Neil Manthorp is a South African broadcaster and journalist, and head of the MWP Sport agency
Allan Donald has joined the rapidly growing list of former internationals heading to Zimbabwe to help with the country's attempts to rebuild its international reputation and push for a return to Test cricket.
The former South African fast-bowling great will take charge of reigning domestic champions the Mountaineers for at least the forthcoming season which begins on September 6.
Donald has filled various roles as a bowling or assistant coach for Free State, Warwickshire and England since his retirement from the game in 2003 but has been frustrated in recent months by his inability to secure a full-time position. He held high hopes of landing the England bowling coach position which was filled by Australian David Saker in April this year.
"I have always wanted to move away from being a bowling specialist and become more of a head coach, and this is exactly the sort of opportunity I've been looking for," Donald told Cricinfo.
"Quite a few jobs I've applied for have asked for 'at least two or three years experience' as a head coach. It's the old chicken and egg story, how do you get the job without the experience, and how do you get the experience without a job! But now that's behind me and I can't wait to get started," Donald said.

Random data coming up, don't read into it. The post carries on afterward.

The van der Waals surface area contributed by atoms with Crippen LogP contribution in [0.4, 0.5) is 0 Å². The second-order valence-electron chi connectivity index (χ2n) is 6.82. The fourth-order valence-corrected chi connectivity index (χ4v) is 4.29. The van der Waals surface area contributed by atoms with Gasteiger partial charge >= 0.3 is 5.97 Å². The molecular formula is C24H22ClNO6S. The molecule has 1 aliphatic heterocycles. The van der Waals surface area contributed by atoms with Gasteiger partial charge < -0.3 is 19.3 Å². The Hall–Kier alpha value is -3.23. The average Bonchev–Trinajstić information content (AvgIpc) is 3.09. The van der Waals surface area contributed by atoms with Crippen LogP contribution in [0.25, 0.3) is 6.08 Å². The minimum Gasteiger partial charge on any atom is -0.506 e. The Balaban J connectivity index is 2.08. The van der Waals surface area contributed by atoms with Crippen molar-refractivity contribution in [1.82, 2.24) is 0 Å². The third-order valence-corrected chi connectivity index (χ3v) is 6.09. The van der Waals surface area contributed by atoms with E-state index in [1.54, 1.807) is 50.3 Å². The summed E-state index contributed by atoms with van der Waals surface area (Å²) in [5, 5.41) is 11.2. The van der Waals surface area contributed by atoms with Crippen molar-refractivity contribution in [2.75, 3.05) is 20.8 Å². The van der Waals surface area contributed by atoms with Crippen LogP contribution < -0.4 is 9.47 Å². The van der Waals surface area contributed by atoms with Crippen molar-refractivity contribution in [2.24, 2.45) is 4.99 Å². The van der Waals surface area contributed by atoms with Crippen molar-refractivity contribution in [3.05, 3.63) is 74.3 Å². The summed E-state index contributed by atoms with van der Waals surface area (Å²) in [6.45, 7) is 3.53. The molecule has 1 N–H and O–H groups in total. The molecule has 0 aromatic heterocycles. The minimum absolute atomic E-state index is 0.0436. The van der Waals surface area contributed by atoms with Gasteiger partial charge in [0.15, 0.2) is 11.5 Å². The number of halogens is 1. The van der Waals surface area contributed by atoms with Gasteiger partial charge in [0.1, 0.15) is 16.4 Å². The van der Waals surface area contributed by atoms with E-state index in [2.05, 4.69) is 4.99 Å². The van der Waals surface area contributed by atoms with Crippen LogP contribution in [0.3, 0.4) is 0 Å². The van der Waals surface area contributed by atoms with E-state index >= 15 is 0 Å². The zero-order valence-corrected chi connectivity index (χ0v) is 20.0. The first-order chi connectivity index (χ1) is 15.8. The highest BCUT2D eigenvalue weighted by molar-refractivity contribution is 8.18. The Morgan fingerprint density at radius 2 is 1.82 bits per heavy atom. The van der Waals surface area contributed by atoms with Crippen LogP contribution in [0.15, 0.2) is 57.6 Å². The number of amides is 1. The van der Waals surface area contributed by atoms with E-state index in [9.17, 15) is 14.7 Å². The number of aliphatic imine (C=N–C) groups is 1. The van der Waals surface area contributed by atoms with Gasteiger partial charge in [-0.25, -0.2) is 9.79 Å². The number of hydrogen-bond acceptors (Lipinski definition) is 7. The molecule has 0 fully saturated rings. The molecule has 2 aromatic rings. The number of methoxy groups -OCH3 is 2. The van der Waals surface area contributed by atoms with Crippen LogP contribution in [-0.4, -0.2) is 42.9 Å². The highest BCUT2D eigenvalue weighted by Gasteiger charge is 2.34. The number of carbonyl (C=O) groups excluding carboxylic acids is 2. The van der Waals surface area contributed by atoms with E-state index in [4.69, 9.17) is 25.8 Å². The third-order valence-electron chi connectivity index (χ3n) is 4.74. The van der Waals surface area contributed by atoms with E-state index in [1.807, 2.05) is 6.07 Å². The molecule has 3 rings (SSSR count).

Steve Mangongo, who coached the Mountaineers to both the four-day Logan Cup and Faithwear Metbank 50-over titles last year has relinquished the post to concentrate on dual roles as national assistant to Zimbabwe coach Alan Butcher and a supervisory position at the national academy.
Donald joins former Australia fast bowler Jason Gillespie (Midwest Rhinos) and former England batsman Monte Lynch (Southern Rocks) as coach in Zimbabwe's domestic competitions while former Zimbabwean internationals Alistair Campbell, Heath Streak, Grant Flower and Dave Houghton are all involved at national level.
"We are still putting the finishing touches to the contract but I certainly want to do it for more than one year," Donald said. "I don't think you can prove too much in one season. And it's exciting to be part of Zimbabwe cricket's revival."